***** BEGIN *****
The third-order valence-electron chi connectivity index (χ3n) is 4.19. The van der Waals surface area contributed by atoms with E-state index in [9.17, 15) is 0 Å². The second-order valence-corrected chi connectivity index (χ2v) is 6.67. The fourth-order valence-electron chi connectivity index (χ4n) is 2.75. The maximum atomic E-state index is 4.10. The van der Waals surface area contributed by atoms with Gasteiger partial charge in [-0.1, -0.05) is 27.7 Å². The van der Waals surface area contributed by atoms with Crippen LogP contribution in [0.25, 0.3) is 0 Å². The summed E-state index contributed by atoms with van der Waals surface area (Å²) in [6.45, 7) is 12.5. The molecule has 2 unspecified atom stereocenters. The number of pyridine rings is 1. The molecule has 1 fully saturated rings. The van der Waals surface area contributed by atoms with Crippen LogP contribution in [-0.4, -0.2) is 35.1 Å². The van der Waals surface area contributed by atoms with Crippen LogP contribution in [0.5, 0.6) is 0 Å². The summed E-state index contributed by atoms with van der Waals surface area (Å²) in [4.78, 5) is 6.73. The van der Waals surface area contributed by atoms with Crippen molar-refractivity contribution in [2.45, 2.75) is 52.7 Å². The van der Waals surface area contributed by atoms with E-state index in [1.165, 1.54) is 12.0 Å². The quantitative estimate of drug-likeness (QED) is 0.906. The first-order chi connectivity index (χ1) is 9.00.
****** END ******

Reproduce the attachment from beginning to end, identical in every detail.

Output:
The third-order valence-electron chi connectivity index (χ3n) is 4.19. The van der Waals surface area contributed by atoms with E-state index in [9.17, 15) is 0 Å². The second-order valence-corrected chi connectivity index (χ2v) is 6.67. The fourth-order valence-electron chi connectivity index (χ4n) is 2.75. The maximum atomic E-state index is 4.10. The van der Waals surface area contributed by atoms with Gasteiger partial charge in [-0.1, -0.05) is 27.7 Å². The van der Waals surface area contributed by atoms with Crippen LogP contribution in [0.25, 0.3) is 0 Å². The summed E-state index contributed by atoms with van der Waals surface area (Å²) in [6.45, 7) is 12.5. The molecule has 2 unspecified atom stereocenters. The number of pyridine rings is 1. The molecule has 1 fully saturated rings. The van der Waals surface area contributed by atoms with Crippen LogP contribution in [-0.4, -0.2) is 35.1 Å². The van der Waals surface area contributed by atoms with Crippen LogP contribution in [0.5, 0.6) is 0 Å². The summed E-state index contributed by atoms with van der Waals surface area (Å²) in [4.78, 5) is 6.73. The van der Waals surface area contributed by atoms with Crippen molar-refractivity contribution in [2.45, 2.75) is 52.7 Å². The van der Waals surface area contributed by atoms with E-state index in [1.165, 1.54) is 12.0 Å². The quantitative estimate of drug-likeness (QED) is 0.906. The first-order chi connectivity index (χ1) is 9.00.